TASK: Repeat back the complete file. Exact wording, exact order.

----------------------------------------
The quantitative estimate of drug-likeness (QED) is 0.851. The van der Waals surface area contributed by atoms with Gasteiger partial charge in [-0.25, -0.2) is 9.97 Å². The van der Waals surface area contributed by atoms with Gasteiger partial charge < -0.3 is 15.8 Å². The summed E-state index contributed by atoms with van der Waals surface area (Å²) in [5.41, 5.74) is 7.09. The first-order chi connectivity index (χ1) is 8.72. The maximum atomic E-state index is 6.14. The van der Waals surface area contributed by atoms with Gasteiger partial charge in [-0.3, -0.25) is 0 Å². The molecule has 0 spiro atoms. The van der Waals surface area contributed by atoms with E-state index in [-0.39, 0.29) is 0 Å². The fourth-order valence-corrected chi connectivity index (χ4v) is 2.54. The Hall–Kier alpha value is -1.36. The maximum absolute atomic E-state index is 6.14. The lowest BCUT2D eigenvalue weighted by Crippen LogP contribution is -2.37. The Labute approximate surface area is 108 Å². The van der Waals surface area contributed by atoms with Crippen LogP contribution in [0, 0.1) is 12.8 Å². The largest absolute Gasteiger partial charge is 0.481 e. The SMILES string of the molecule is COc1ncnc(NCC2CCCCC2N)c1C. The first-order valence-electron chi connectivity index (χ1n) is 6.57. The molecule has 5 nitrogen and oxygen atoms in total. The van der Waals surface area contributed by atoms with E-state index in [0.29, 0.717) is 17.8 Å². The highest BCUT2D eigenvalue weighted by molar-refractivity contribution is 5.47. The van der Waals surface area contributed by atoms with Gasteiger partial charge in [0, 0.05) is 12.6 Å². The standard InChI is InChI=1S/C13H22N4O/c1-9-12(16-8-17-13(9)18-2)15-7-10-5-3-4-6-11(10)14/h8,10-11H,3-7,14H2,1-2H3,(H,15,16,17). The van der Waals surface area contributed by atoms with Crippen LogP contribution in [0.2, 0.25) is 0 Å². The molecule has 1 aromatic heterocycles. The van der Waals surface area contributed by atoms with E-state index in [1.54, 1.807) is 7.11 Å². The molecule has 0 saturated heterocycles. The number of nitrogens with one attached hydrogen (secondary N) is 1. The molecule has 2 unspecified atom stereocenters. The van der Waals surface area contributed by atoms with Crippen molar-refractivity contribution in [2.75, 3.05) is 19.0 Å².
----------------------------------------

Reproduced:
The quantitative estimate of drug-likeness (QED) is 0.851. The van der Waals surface area contributed by atoms with Gasteiger partial charge in [-0.25, -0.2) is 9.97 Å². The van der Waals surface area contributed by atoms with Gasteiger partial charge < -0.3 is 15.8 Å². The summed E-state index contributed by atoms with van der Waals surface area (Å²) in [5.41, 5.74) is 7.09. The first-order chi connectivity index (χ1) is 8.72. The maximum atomic E-state index is 6.14. The van der Waals surface area contributed by atoms with Gasteiger partial charge in [-0.3, -0.25) is 0 Å². The molecule has 0 spiro atoms. The van der Waals surface area contributed by atoms with E-state index in [-0.39, 0.29) is 0 Å². The fourth-order valence-corrected chi connectivity index (χ4v) is 2.54. The Hall–Kier alpha value is -1.36. The maximum absolute atomic E-state index is 6.14. The lowest BCUT2D eigenvalue weighted by Crippen LogP contribution is -2.37. The Labute approximate surface area is 108 Å². The van der Waals surface area contributed by atoms with Crippen LogP contribution in [0, 0.1) is 12.8 Å². The largest absolute Gasteiger partial charge is 0.481 e. The SMILES string of the molecule is COc1ncnc(NCC2CCCCC2N)c1C. The first-order valence-electron chi connectivity index (χ1n) is 6.57. The molecule has 5 nitrogen and oxygen atoms in total. The van der Waals surface area contributed by atoms with E-state index in [0.29, 0.717) is 17.8 Å². The highest BCUT2D eigenvalue weighted by molar-refractivity contribution is 5.47. The van der Waals surface area contributed by atoms with Gasteiger partial charge in [0, 0.05) is 12.6 Å². The standard InChI is InChI=1S/C13H22N4O/c1-9-12(16-8-17-13(9)18-2)15-7-10-5-3-4-6-11(10)14/h8,10-11H,3-7,14H2,1-2H3,(H,15,16,17). The van der Waals surface area contributed by atoms with Crippen LogP contribution in [0.2, 0.25) is 0 Å². The molecule has 1 aromatic heterocycles. The van der Waals surface area contributed by atoms with E-state index in [1.54, 1.807) is 7.11 Å². The molecule has 0 saturated heterocycles. The number of nitrogens with one attached hydrogen (secondary N) is 1. The molecule has 2 unspecified atom stereocenters. The van der Waals surface area contributed by atoms with Crippen molar-refractivity contribution in [2.75, 3.05) is 19.0 Å².